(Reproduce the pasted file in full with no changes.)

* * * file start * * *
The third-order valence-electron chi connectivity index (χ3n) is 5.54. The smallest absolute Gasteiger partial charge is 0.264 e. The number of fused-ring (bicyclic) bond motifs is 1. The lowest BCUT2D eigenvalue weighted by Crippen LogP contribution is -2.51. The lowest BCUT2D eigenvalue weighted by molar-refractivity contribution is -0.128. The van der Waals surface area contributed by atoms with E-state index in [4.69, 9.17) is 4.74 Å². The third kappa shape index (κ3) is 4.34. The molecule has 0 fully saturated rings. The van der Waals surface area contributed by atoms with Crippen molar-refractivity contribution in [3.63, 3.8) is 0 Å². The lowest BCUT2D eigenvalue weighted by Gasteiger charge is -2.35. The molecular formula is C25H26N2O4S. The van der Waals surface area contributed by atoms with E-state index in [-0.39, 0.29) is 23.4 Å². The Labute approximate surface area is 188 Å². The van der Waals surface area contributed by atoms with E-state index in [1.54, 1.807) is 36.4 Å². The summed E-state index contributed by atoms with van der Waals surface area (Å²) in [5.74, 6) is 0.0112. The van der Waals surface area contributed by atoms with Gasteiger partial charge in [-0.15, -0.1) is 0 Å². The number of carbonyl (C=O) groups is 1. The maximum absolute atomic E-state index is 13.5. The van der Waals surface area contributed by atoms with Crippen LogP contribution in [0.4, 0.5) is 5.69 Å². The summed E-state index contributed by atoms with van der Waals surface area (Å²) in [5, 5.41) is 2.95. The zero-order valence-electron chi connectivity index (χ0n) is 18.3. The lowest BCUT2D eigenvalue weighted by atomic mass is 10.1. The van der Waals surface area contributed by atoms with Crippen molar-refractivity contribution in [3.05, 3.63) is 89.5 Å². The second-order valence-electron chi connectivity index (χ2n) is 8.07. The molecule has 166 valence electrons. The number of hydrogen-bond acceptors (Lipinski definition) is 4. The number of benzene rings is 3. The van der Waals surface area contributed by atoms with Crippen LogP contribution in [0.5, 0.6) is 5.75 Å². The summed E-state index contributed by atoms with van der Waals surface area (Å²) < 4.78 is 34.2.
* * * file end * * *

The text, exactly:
The third-order valence-electron chi connectivity index (χ3n) is 5.54. The smallest absolute Gasteiger partial charge is 0.264 e. The number of fused-ring (bicyclic) bond motifs is 1. The lowest BCUT2D eigenvalue weighted by Crippen LogP contribution is -2.51. The lowest BCUT2D eigenvalue weighted by molar-refractivity contribution is -0.128. The van der Waals surface area contributed by atoms with E-state index in [4.69, 9.17) is 4.74 Å². The third kappa shape index (κ3) is 4.34. The molecule has 0 fully saturated rings. The van der Waals surface area contributed by atoms with Crippen molar-refractivity contribution in [3.63, 3.8) is 0 Å². The lowest BCUT2D eigenvalue weighted by Gasteiger charge is -2.35. The molecular formula is C25H26N2O4S. The van der Waals surface area contributed by atoms with E-state index in [-0.39, 0.29) is 23.4 Å². The Labute approximate surface area is 188 Å². The van der Waals surface area contributed by atoms with E-state index in [1.54, 1.807) is 36.4 Å². The summed E-state index contributed by atoms with van der Waals surface area (Å²) in [5.74, 6) is 0.0112. The van der Waals surface area contributed by atoms with Gasteiger partial charge in [-0.15, -0.1) is 0 Å². The number of carbonyl (C=O) groups is 1. The maximum absolute atomic E-state index is 13.5. The van der Waals surface area contributed by atoms with Crippen LogP contribution in [0.4, 0.5) is 5.69 Å². The summed E-state index contributed by atoms with van der Waals surface area (Å²) in [5, 5.41) is 2.95. The zero-order valence-electron chi connectivity index (χ0n) is 18.3. The lowest BCUT2D eigenvalue weighted by atomic mass is 10.1. The van der Waals surface area contributed by atoms with Crippen molar-refractivity contribution in [3.05, 3.63) is 89.5 Å². The second-order valence-electron chi connectivity index (χ2n) is 8.07. The molecule has 166 valence electrons. The number of hydrogen-bond acceptors (Lipinski definition) is 4. The number of benzene rings is 3. The van der Waals surface area contributed by atoms with Crippen LogP contribution in [0.5, 0.6) is 5.75 Å². The summed E-state index contributed by atoms with van der Waals surface area (Å²) < 4.78 is 34.2.